Tie-Dye Milk Experiment: Learn Chemistry in Your Kitchen

Learn about molecules and more with this tie-dye milk experiment

Make a rainbow of colors swirl around with materials you can find in your kitchen and a dash of science!

 

Atoms and molecules are the particles that makeup everything. What element or elements they are, how they’re arranged, how they move, and how they interact with each other determines how a substance looks, acts and reacts. However, atoms and molecules are very, very small. You could line up 70 million helium atoms in a row across a pencil eraser!

 

This makes them way too small to see with our own eyes or even with many microscopes. But we can observe molecules in motion with this tie-dye milk experiment.

Materials you will need:

  • Milk or cream
  • Food coloring
  • Cotton swabs or toothpicks
  • Dish soap
  • A dish or plate with a rim that can hold liquid.

Directions:

Step 1: First, add some milk or cream to your dish. You want to make sure the milk completely covers the bottom of the dish, but you don’t need to completely fill it.

A dish of milk for tie dye milk experiment

Step 2: Next, add 4 drops of food coloring to the center of the dish, being careful not to let them mix. Don’t stir the milk and food coloring! You want them to stay separate for now.

Add dye to milk

Step 3: Pick up your cotton swab or toothpick. Carefully cover one end of it with dish soap.

Add dish soap to a qtip to create tie-dye milk effect

Step 4: When you’re ready, touch the center of the milk with the soapy end of your swab and watch the colors move!

The result of tie-dye milk experiment

The Science of Tie-Dye Milk

  • Milk is a mixture. It’s mostly water, but it also has proteins, fats, and other molecules mixed in.
  • Because milk is mostly made up of water, it acts a lot like water and has many of the same properties.
  • One of these properties is called surface tension. Surface tension is how resistant a liquid is to external force, or how strong the surface of the liquid is. It’s a bit like the surface of water having a sort of “skin.” This is how some insects can walk on water.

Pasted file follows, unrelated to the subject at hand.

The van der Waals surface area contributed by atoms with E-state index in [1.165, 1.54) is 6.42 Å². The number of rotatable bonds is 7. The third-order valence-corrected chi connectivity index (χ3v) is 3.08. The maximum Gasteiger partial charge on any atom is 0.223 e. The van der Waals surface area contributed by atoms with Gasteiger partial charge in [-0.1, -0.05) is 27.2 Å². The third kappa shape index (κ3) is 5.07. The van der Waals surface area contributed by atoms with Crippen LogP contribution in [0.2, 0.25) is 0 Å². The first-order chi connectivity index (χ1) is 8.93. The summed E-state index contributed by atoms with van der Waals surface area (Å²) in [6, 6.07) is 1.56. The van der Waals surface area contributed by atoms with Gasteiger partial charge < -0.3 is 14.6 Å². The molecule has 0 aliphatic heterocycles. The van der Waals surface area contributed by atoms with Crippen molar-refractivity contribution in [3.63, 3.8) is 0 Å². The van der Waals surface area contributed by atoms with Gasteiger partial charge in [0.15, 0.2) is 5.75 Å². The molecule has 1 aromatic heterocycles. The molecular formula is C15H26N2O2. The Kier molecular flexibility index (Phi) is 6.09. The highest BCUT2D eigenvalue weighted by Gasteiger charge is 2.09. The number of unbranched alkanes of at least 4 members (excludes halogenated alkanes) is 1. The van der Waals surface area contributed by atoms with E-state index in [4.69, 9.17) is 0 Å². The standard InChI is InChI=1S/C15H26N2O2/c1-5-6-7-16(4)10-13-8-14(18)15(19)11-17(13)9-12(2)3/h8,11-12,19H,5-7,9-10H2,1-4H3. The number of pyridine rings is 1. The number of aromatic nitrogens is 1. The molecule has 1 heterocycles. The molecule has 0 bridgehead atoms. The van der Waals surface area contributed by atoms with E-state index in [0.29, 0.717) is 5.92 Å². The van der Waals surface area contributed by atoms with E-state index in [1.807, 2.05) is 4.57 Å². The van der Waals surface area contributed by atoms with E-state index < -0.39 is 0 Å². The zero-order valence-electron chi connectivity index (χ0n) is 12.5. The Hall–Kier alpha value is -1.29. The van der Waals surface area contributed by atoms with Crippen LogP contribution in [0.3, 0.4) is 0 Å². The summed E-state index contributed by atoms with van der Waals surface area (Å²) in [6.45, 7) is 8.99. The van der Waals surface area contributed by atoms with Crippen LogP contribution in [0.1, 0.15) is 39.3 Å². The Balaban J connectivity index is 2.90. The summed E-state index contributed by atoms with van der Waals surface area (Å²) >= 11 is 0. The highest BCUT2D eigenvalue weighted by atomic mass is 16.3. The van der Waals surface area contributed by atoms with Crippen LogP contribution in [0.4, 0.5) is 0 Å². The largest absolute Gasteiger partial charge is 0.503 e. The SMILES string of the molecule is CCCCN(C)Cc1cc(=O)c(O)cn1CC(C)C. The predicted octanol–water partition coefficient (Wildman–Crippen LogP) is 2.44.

• Soap is what we call a surfactant. It lowers the surface tension of a liquid.
  • When we dip the soap in the milk, it lowers its surface tension and causes not just the water molecules, but fat and protein molecules, to move as they quickly rearrange themselves.
  • By adding food coloring, we can see the movement caused by lowering the surface tension.

Expand on This Activity:

  • Ask Your Scientist the Following Questions:
    • What new colors do you see?
    • How are the colors moving?
    • Why do you think this happened?
  • Keep Experimenting:
    • Press down on the bottom of the dish with the soap-covered cotton swab for three seconds, then lift up. How is the movement of the colors different than when you quickly touch the cotton swab to the milk’s surface?
    • Touch the cotton swab to areas where the colors have collected to watch the colors continue to move.
    • Try the experiment with more or fewer colors of food coloring. How is the tie-dye different?

The Science of Tie-Dye Milk

  • Milk is a mixture. It’s mostly water, but it also has proteins, fats, and other molecules mixed in.
  • Because milk is mostly made up of water, it acts a lot like water and has many of the same properties.
  • One of these properties is called surface tension. Surface tension is how resistant a liquid is to external force, or how strong the surface of the liquid is. It’s a bit like the surface of water having a sort of “skin.” This is how some insects can walk on water.
  • Soap is what we call a surfactant. It lowers the surface tension of a liquid.
  • When we dip the soap in the milk, it lowers its surface tension and causes not just the water molecules, but fat and protein molecules, to move as they quickly rearrange themselves.
  • By adding food coloring, we can see the movement caused by lowering the surface tension.

Learn More: Chemistry

  • Many atoms and molecules have positive (+) or negative (-) charges. An atom or molecule with no charge is called neutral. Positive and negatively charged atoms attract, just like the north and south poles of a magnet.
  • Molecules can be polar or nonpolar. Polar molecules have one side that is much more positive or negative than the other. Nonpolar molecules don’t have a difference in charge. Polar molecule likes to mix with other polar molecules, and nonpolar molecules like mix with other nonpolar molecules. Polar and nonpolar molecules don’t mix. This is what keeps oil and water separate; oil is made of nonpolar molecules and water is made of polar molecules!
  • Water molecules have a positive side and negative side. This makes water a polar molecule. Because of this, water molecules can stick to each other. Molecules in liquid sticking to each other is known as cohesion. The cohesion between the water molecules at the surface is what creates surface tension.
  • Soap molecules have a negative side and neutral side, so it has both a polar and nonpolar end. The negative side of the soap molecule is attracted to the positive side of the water molecule, weakening the attraction between the water molecules and lowering the surface tension.
  • But that’s not all. The neutral sides of the soap molecules also interact with the nonpolar fat molecules, separating them out of the milk. This is how soap is able to clean up greasy messes!

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